[sw-l] IMWA & Language-Specific Symbolsets

Stuart Thiessen sw at PASSITONSERVICES.ORG
Wed Jun 22 20:13:27 UTC 2005

I think your specific symbol set is a good idea.  However, from what I
understand about Unicode and its philosophy, they do not group things
by language, but by writing system.  For example, even though most
European languages use the Latin alphabet plus a certain range of
diacritic markings, there is only one encoding for all of those
symbols. In other words, Unicode is a repository of symbols that any
language can utilize to express itself and everyone knows what symbol
you are talking about. If my understanding is correct, it would be
better as far as Unicode is concerned to have the whole IMWA.

Now that does not mean that we couldn't set things up so that we have a
designated range for IMWA based on a mapping like what Tomas suggested.
Instead of closing things off entirely, we could map some "blank rows"
in each group so that the Unicode set has some room to grow. It may
also be possible that we could set up different ranges to cover
SignWriting versus DanceWriting.  Even though the IMWA has it in one
numbering scheme, we could map the SignWriting from IMWA to a specific
Unicode range, and then map DanceWriting or any of the other movement
writing systems to another range in Unicode. As long as it doesn't
seriously affect the sorting process, it should not be a problem.

As far as the issue with rotations, it may be possible to treat
rotations within Unicode as a set of 8 "diacritics" which the renderer
processes to create the actual symbol like we would expect.  This can
get around Steve's concern about all the rotations being mapped to the
base symbol, while still keeping the actual count of symbols lower. It
shouldn't be too difficult to remap a two character sequence back to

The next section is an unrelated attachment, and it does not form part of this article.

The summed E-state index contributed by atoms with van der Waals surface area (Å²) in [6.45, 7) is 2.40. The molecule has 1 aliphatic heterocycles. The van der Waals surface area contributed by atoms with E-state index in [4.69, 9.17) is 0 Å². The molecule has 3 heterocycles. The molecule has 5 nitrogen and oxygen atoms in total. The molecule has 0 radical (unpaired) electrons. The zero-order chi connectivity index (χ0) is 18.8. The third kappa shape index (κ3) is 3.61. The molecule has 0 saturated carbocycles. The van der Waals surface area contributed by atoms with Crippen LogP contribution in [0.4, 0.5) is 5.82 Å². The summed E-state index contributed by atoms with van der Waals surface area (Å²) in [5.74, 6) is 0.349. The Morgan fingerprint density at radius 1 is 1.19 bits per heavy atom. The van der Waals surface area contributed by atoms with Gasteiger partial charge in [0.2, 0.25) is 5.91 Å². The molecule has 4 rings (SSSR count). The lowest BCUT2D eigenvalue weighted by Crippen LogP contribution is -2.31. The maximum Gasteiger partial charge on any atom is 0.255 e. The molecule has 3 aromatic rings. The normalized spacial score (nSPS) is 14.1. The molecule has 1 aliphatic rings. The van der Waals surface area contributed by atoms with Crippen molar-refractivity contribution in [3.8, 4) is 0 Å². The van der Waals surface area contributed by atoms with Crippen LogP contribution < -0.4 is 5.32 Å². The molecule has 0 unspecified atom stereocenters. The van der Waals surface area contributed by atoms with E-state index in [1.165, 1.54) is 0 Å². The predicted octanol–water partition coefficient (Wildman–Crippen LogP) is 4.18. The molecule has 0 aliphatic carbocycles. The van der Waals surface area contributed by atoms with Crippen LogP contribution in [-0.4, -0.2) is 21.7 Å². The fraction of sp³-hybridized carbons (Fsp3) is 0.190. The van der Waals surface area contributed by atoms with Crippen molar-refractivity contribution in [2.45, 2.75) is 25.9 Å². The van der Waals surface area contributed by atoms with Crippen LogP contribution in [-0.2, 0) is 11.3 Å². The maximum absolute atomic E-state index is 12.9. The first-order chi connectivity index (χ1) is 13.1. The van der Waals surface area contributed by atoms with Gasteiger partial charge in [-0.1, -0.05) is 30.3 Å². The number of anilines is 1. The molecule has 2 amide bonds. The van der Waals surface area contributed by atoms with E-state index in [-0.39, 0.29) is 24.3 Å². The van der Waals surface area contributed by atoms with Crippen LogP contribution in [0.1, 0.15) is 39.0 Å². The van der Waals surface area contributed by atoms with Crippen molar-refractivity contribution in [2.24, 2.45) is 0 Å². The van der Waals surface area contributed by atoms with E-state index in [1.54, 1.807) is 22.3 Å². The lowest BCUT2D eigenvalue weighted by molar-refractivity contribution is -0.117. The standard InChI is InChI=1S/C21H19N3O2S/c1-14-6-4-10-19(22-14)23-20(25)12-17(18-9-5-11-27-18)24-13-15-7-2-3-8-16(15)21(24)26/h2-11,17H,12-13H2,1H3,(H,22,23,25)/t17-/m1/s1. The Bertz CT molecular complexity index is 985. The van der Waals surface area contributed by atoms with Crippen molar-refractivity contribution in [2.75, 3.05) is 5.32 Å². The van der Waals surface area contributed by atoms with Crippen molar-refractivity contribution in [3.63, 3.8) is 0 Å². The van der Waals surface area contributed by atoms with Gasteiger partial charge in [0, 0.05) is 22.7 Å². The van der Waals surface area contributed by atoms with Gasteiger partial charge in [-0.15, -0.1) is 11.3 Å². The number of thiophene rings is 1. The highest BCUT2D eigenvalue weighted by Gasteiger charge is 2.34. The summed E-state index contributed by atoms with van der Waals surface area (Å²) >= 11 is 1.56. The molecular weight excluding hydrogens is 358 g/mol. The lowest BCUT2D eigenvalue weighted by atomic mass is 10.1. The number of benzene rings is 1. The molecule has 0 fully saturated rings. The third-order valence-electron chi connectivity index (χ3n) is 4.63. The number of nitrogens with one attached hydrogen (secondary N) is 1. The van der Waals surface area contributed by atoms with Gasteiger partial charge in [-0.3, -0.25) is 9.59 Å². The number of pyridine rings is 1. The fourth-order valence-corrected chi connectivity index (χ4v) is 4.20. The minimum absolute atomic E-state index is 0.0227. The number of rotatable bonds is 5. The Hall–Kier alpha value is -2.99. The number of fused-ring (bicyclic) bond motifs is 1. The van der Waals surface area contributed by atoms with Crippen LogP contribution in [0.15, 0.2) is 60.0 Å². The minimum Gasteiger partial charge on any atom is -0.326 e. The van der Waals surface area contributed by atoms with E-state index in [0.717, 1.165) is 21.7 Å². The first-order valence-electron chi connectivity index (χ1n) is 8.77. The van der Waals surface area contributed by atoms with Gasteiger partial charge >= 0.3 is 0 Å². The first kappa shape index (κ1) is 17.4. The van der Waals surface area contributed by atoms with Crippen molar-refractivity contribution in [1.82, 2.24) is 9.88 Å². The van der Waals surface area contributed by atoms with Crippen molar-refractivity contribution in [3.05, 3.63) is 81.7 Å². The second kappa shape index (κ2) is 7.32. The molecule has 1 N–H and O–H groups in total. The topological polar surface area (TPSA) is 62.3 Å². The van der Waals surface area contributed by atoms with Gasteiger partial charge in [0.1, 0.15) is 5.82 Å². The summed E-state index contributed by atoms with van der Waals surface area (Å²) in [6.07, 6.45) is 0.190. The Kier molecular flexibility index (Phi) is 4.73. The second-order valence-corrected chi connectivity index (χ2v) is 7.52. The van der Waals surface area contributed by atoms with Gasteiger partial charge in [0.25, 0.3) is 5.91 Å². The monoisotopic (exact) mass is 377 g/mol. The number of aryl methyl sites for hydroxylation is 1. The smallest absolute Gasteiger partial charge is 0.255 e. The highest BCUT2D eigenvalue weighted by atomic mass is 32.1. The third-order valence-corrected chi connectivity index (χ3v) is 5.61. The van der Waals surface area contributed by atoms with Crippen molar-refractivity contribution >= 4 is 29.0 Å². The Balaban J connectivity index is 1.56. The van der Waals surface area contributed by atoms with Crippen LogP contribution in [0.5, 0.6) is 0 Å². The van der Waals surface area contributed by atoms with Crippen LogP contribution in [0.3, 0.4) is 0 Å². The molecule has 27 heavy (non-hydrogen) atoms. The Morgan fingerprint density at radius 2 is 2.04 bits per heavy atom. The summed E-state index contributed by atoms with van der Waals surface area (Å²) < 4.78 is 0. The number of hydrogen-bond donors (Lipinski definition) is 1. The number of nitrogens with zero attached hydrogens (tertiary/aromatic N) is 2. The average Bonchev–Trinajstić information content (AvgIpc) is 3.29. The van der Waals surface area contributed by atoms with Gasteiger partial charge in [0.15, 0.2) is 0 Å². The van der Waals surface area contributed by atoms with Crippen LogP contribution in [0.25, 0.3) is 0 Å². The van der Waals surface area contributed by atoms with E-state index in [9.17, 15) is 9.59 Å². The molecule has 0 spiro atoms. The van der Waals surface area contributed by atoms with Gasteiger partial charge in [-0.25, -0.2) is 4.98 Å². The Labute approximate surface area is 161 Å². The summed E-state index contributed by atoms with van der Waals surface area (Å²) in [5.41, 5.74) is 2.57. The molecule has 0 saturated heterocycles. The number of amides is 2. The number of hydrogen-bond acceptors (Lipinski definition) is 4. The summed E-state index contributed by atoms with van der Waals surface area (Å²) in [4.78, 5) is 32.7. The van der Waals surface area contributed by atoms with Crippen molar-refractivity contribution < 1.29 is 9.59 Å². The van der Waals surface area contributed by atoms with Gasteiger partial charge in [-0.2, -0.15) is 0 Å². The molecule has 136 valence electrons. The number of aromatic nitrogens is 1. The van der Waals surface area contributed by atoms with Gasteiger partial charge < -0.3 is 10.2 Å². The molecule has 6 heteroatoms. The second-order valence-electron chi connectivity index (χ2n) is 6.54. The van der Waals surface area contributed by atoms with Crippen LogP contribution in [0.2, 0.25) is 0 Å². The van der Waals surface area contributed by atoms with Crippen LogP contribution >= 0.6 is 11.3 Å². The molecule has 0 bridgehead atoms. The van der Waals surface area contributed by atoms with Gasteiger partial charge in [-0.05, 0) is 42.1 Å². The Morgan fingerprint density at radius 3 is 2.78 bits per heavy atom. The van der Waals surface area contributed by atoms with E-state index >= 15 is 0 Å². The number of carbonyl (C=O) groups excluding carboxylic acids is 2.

the IMWA scheme. Theoretically, we could do the fills the same way, but
maybe not worth it.  This approach puts less work on the font side
itself and more work on the input process and the renderer.  Of course,
we can leave all the work to the font itself and just have a code point
for every symbol.  We just have to figure out what is best when the
time is right to begin working on Unicode.



On Jun 22, 2005, at 14:32, Valerie Sutton wrote:

> SignWriting List
> June 22, 2005
>> Steve Slevinski wrote:
>> If we keep using the SSS ID numbers to identify the symbols, we'll
>> never have to close the IMWA. While that idea may make Val groan, the
>> flexibility it offers is worth it.
> Hello Steve, Tomas and Everyone!
> Just the opposite...I applaud the flexibility and need it and request
> it, at least for the next decade. If writing full dance, sports, mime
> and general gesture are to be programmed in the IMWA, as Stuart feels
> is a good idea, then I must have the time to enter all those large
> amounts of amazing details. So I need the flexibility.
> I know this can cause problems for those who want complete stability.
> There is one way to have BOTH worlds at the same time. Keep the
> general IMWA flexible and open for me to add more symbols..... but
> create language-specific symbolsets from the IMWA, for those signed
> languages that have been written for a long time. Those
> language-specific symbolsets would become rock solid and never change,
> even though new symbols are added into the IMWA monthly...they woudl
> remain stable.
> That is stability for specific SignWriting of Sign Languages, coupled
> with flexibility for the generic Movement Writing.
> That was my idea behind this web page:
> Language-Specific SymbolSets
> http://www.movementwriting.org/symbolbank/symbolbank.html
> The original SSS-US was my first attempt at this concept. I believe
> that that SSS-US could be improved now, by using a Symbol-Frequency
> test to find the specific symbols needed and then the revised SSS-US
> could become our first test-language-specific symbolset...
> By the way, the SSS means the Sequence of Sign-Symbols within the
> confine of one criteria (symbolset)...so the SSS-US is the sequence of
> Sign-Symbols used in sgn-US (American Sign Language).
> So I hope this helps you all see my personal vision on all this...That
> is why I suggested before, that once the SSS-US is finalized, we could
> start Unicode just for the SSS-US first, and that at least would give
> the world some Unicode for SignWriting, even though it is not the
> entire IMWA in Unicode...
> Val ;-)
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